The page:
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Burning a Bridge, Night Exterior


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#1 Rick Kelly

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Posted 19 February 2007 - 11:31 PM

I'm trying to light a night scene where a 100' covered bridge will be torched in a micro budget Civil War picture. A Civil War re-enactment group will be used to stage the attack on the full size mock up and the water will be computer generated. Because there will be an audience I can't use a large genny (plus there isn?t any money) so for my key I'm limited to a couple of 1200w and maybe one or two 575w HMIs. I don't have a lot of experience with night exteriors but I wonder if I grouped them closely, and added a little diffusion if they might act as one larger light that would seem more natural in the wide shots. I'm not able to get access to the set for any pre lighting and will have only two hours on the night of the performance to set up so I'm trying to think it out in advance. Any ideas or suggestions are appreciated.

Thanks.
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#2 Michael Nash

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Posted 20 February 2007 - 03:14 AM

What video camera or film stock are you shooting with? It doesn't sound like you have enough light to get much of an exposure of the whole bridge, let alone balance to the flames. Are they really going to set the bridge on fire, or will there be some other kind of fire effect for the audience?

How are you planning on getting the coverage you need for your film, if it's staged in real time as a live event? Your shots really define what lighting setups you need.
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#3 Rick Kelly

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Posted 20 February 2007 - 05:29 PM

The film is secondary to the event. We built the bridge but don't have money for troops, horses, costumes etc. so we worked a deal with the re-enactment group.

The scene is being covered with 5 HDV cameras, 3 Canon XLH1s and 2 others. Each shooter has his/her own directions for shot coverage. There is no dialog and the coverage just shows that the troops did destroy the bridge. The dialog scenes will take place around the smoldering remains and will be lit separately. They are actually going burn the bridge (pine straw and kerosene underneath where the water normally is) and I will have some 4x8 bounce placed for some of the close-ups that are planned when the bridge is fully involved (to show our actors amongst the re-enactors).

After sleeping on it I think my hands are fairly well tied. I have 50amps at best and no pre-lighting time. I may just spread the instruments along the length of the bridge. Maybe the best I can hope for is to provide enough exposure be able to see the troops before the bridge is lighted.
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#4 Ed Nyankori

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Posted 22 February 2007 - 10:37 AM

A few years ago I shot a civil war reenactment in Savannah. I had a couple of night exteriors and only a 1200w hmi and a lowel kit. The scene was really large maybe half a football field but the location provided me with an advantage: the old fort had earthen mounds as bunkers. I was able to get the lightfixture relatively high (20' above the set) and used wide lens. This gave just enough stop and provided a nice moonlit ambience. The campfire provided the key light and i blocked the closeup to use the 1200 as a backlight.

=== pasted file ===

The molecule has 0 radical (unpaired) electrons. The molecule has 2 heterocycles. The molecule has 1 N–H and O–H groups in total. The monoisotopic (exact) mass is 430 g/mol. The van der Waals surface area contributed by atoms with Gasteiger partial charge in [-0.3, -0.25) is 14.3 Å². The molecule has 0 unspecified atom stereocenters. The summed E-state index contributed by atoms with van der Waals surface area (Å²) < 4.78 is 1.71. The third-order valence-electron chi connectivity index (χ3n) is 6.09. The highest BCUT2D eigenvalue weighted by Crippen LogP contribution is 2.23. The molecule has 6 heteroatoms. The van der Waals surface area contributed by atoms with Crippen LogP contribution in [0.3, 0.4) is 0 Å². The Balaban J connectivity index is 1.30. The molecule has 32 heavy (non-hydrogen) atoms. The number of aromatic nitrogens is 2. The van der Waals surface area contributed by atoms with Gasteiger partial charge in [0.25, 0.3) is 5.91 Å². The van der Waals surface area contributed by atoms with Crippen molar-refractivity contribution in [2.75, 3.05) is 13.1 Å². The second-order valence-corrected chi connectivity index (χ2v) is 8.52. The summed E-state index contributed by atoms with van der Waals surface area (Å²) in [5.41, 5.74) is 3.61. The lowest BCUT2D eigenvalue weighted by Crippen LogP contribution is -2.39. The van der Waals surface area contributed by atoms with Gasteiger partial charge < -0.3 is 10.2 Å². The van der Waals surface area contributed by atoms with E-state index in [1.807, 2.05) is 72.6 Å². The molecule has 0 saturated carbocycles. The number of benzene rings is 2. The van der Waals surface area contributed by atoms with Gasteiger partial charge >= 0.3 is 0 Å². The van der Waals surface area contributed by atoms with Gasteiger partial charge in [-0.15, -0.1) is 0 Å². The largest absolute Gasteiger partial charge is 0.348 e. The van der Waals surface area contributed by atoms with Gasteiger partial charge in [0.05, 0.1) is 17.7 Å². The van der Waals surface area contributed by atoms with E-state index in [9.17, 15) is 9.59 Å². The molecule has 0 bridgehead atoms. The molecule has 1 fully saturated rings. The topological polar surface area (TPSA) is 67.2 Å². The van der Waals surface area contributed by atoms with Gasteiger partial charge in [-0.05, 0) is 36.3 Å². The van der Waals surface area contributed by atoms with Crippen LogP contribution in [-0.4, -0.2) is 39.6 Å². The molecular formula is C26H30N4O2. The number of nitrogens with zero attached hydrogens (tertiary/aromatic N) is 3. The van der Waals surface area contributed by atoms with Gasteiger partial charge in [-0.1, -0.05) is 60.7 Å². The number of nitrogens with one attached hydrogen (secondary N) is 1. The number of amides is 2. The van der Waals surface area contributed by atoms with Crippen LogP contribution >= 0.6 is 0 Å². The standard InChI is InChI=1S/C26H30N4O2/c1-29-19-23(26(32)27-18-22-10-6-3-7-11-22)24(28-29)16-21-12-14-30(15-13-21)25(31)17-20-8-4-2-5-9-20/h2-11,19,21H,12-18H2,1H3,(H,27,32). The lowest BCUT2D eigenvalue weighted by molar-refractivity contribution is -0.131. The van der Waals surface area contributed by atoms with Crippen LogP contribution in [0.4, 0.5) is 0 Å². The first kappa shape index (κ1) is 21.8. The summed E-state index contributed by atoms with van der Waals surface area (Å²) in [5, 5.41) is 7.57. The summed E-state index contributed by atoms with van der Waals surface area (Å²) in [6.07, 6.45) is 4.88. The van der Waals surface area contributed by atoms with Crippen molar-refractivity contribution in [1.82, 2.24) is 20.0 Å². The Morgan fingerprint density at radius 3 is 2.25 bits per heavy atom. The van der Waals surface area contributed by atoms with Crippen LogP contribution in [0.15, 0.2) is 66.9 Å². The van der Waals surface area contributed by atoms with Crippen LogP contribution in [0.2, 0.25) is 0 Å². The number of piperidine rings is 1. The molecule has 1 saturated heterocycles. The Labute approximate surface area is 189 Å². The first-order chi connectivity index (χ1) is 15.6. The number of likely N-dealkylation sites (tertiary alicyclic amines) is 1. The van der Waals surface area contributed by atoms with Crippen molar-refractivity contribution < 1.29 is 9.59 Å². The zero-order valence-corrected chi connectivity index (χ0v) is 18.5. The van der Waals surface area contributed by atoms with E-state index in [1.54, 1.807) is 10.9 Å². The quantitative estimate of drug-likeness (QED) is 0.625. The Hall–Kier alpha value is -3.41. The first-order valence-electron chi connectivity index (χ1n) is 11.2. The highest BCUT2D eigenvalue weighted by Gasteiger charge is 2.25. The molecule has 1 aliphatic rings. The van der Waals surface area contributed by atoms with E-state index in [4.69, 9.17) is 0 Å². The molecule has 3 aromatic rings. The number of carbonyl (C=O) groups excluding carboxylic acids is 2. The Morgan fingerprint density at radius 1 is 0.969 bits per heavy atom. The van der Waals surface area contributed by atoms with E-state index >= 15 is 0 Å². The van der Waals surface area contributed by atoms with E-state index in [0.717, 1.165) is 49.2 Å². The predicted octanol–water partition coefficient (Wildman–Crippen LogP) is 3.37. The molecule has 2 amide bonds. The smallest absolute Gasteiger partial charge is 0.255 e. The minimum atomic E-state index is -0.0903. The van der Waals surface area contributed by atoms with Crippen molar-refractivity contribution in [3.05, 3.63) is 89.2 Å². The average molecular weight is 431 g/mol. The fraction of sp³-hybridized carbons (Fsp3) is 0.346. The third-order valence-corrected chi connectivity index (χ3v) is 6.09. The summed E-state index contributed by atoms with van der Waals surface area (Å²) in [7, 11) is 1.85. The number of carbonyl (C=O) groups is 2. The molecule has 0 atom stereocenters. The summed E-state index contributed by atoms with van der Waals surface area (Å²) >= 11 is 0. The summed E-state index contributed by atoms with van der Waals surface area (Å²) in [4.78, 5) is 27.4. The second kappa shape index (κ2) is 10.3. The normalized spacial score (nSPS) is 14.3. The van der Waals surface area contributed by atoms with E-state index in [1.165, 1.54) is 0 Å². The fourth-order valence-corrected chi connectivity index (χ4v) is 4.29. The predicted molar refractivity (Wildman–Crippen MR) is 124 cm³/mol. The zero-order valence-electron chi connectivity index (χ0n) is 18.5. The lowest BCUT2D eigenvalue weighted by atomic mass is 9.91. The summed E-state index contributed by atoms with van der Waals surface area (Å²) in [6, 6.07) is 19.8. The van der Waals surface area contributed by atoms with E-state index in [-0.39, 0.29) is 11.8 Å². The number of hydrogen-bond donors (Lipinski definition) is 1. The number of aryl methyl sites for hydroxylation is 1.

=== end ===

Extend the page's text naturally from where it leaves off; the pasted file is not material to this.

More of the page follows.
If I had 2 1200's Id put one high and behind the bridge the other lower heavily diffused closer to the camera (yes im ingoring the five camera situation) and test the fire light ahead of time to know what to expect.

Y'all have a good shoot, now!
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#5 Rupe Whiteman

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Posted 22 February 2007 - 11:00 AM

If you shine all the lights you mentioned into one (big) diffuser frame, then remember the frame now becomes the single light source. Obviously placed with the 1200s behind the 575s.

- The problem is getting an even spread of light onto the frame for an even source, and of course by diffusing you're going to lose stop from the word go not to mention shifting hmi's forwards and backwards to fill the frame!

- If you're trying to recreate moonlight remember it is not necessarily diffused - you get good clean shadows under real moonlight conditions - the difference is that moonlight is a lot dimmer than daylight. If you group the lights (safely)together without using a diffusion frame I'd keep the 1200s at the centre. You could then add a gel for giving the hmi a moonlight kind of look - a light steel blue or combination.

At least you'll have plenty of light when the fire gets going! - some silver reflectors will be good for reflecting the flames & why not take some mirrors/mylar too..
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#6 Rick Kelly

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Posted 23 February 2007 - 07:23 AM

Thanks for the input. My main concern was getting as much light as possible with out throwing multiple shadows. I would rather have one large source (like a 6k) but I'm stuck with the small lights. We are going to white balance to tungsten so the fire will be nice an yellow/orange and the HMIs will be moonlight blue. I was thinking very light diffusion just to blend the sources. If I mount three (2-1200/1-575) on a triple-header at about 75 feet from the subject without any diffusion, do you think it will look like one source?

I'm using 4x8x1.25" styrofoam with silver foil backing for the bounce. It works great for firelight.

Edited by Rick Kelly, 23 February 2007 - 07:27 AM.

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